Responsible for developing the creative and/or independent research careers of their mentees. The scholarly mentor must have expertise in the mentee’s area of scholarship and help provide resources to support the mentees work. Scheduled meetings take place 1-2 times per month.
Works with the mentee and scholarly mentor to provide specialized content area or methodological expertise. Scheduled meetings every 1-3 months.
The career mentor is responsible for overall career guidance and support for their mentee. Often affiliated with a Faculty Mentoring Program, the career mentor should not serve as the scholarly mentor. Scheduled meetings take place at least 2-3 times per year.
This type of relationship will be the focus of our mentoring program.
More limited role than a mentor. Provides guidance on an as-needed basis generally around a specific issue. No expectation for ongoing contact.
This will be a second focus for our mentoring program and will be project specific.
Is clear about expectations
Sets specific goals and accomplishments
Encourages strategic thinking
Provides networking opportunities
Gives moral support
Conducts meetings on a one‑to-one basis
Keeps in touch
Makes sure to provide written communication
Puts some “skin in the game”
Contacts the mentor
Provides directed communications
Explicitly requests for help
Open and willing to trust
Appreciates the mentor’s effort
Respects the mentor
Puts some “skin in game”
What might a Mentoring Plan Include?
1. DEVELOPMENT AREA: What specifically is your need? Why do you have this need now? How will you benefit?
2. EXPECTED OUTCOMES: What do you expect to do this year? How will you know if this mentoring relationship help you accomplish your outcomes?
3. ACTIONS: How will you gain the experience you are looking for to help you be successful?
4. CHALLENGES, DEPENDENCIES AND SUPPORT: What challenges or obstacles must you address?
5. PROGRESS REVIEW: What progress has been made on your project? What have you learned so far?
6. ACTIONS TO TAKE FORWARD
CNICS Mentoring Program
GOAL---Facilitate the successful growth and development of the next generation of HIV investigators to support and extend multidisciplinary HIV research.
1) One-on-one interactions between mentees and senior CFAR-CNICS mentors conducted at yearly CNICS meetings
2) A workshop series offering important information of a range of topics essential for academic career development to be tied to CNICS meetings
3) Enhanced opportunities for networking
The Trans Model of Mentoring
CNICS workshop topics
Working Productively with CNICS and an orientation to the database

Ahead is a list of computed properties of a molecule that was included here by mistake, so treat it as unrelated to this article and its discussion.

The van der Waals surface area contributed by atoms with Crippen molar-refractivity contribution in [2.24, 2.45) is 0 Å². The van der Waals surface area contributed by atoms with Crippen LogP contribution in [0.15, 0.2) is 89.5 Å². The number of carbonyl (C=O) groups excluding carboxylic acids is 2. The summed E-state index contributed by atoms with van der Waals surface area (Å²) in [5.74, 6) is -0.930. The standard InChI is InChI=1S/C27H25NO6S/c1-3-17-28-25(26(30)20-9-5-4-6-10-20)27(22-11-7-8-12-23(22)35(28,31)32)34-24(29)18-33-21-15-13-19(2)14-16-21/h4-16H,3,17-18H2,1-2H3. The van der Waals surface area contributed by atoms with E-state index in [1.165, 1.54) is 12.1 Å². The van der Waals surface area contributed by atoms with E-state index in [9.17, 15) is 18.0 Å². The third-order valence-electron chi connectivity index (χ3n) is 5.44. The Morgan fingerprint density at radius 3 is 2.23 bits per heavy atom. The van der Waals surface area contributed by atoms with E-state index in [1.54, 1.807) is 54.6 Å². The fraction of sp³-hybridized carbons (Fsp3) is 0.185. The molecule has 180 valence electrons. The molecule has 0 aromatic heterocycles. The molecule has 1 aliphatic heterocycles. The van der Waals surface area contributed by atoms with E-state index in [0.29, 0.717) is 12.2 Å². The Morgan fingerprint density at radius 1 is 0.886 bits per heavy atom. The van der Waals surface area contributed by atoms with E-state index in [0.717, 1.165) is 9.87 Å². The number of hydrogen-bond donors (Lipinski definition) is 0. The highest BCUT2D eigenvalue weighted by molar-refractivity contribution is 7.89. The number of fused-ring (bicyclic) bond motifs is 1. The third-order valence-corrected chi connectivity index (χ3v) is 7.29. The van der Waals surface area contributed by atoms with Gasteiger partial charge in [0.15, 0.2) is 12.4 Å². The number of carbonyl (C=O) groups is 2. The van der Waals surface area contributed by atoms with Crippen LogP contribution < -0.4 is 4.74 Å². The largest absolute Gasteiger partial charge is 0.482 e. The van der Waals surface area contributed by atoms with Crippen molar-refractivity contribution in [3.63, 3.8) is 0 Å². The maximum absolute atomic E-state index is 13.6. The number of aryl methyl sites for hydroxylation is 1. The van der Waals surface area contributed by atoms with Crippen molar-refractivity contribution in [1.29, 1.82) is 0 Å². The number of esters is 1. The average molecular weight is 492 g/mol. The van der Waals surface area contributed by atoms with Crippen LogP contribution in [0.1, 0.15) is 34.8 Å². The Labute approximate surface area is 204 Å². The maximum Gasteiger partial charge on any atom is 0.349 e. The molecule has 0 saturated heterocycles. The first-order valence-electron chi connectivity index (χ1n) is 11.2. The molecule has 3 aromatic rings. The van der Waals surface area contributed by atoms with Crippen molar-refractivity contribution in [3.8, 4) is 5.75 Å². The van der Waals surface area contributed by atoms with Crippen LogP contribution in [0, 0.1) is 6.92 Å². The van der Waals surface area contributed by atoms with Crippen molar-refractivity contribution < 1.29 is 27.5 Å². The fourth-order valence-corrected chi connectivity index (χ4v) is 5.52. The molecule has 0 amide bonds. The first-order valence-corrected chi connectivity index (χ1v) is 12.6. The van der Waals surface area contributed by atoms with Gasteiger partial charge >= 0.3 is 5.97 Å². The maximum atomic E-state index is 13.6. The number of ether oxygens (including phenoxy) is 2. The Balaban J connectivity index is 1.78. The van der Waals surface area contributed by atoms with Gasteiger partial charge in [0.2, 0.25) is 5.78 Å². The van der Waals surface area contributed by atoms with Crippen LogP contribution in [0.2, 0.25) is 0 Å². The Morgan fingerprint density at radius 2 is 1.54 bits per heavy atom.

First NIH Grants
Careers Promotion and Advancement
Lessons Learned: How to avoid being road kill on the academic highway
Life and Work Balance
International HIV Research: A primer
Mentoring the Mentors
Motivating & coaching your research team
Dealing with interpersonal conflict in your group
Creating a professional research group and a culture of excellence
Role and expectations of a mentor
Understanding scientific fraud and misconduct
Voluntary 360 degree review
Objective: To discuss the responsibilities of a mentor. What should be the value gained from this experience for both the mentor and those being mentored. Examples from best and worst case mentoring situations. How to wean a mentee from both a style and project basis Objective: To understand individual differences, cultural diversity and techniques for assisting others to reach their potential. Objective: To provide participants with basic fundamental team-related conflict- management concepts and techniques. To help them better engage in difficult conversations and gain confidence in mediating interpersonal issues Objective: To provide participants with techniques for making effective hiring decisions, clarifying and communicating expectations; and instilling accountability for work ethics, procedures, results and behavior. Behavior-based interviewing techniques will be shared to address the three multiple interfaces for lab success. A performance management model will also be discussed. Prepare a plan of action and a response consistent with UCSF and GIVI policies and understand the need for a formal process.
Critical component of career development & success
Outstanding mentors: insures pipeline
Success of C & T research enterprise: robust mentors
Dedicated, skilled mentors: need training
Few training programs
UCSF CTSI Mentor Development Program
Web site for a mentoring program
Content for mentees
Content for mentors
Launch of a social networking site
Baseline assessment of mentees and mentors
Matching mentees and mentors
Plan for national meetings and mentoring
Apply for new funding opportunities
Evaluate mentoring activities
Impact of the work on CNICS and locally
Original Peer Reviewed Publications
Other Refereed Dissemination
Research support---NIH, VA, national peer-reviewed grants K23, K01, R18,
Thematic Focus or Progression—survey based
Other mentoring themes
NIMH U24 (RFA-MH-10-050) (IS 29)
Focused on mentoring to increase the diversity of early career investigators with a focus on mental health and HIV/AIDS utilizing the CNICS data repository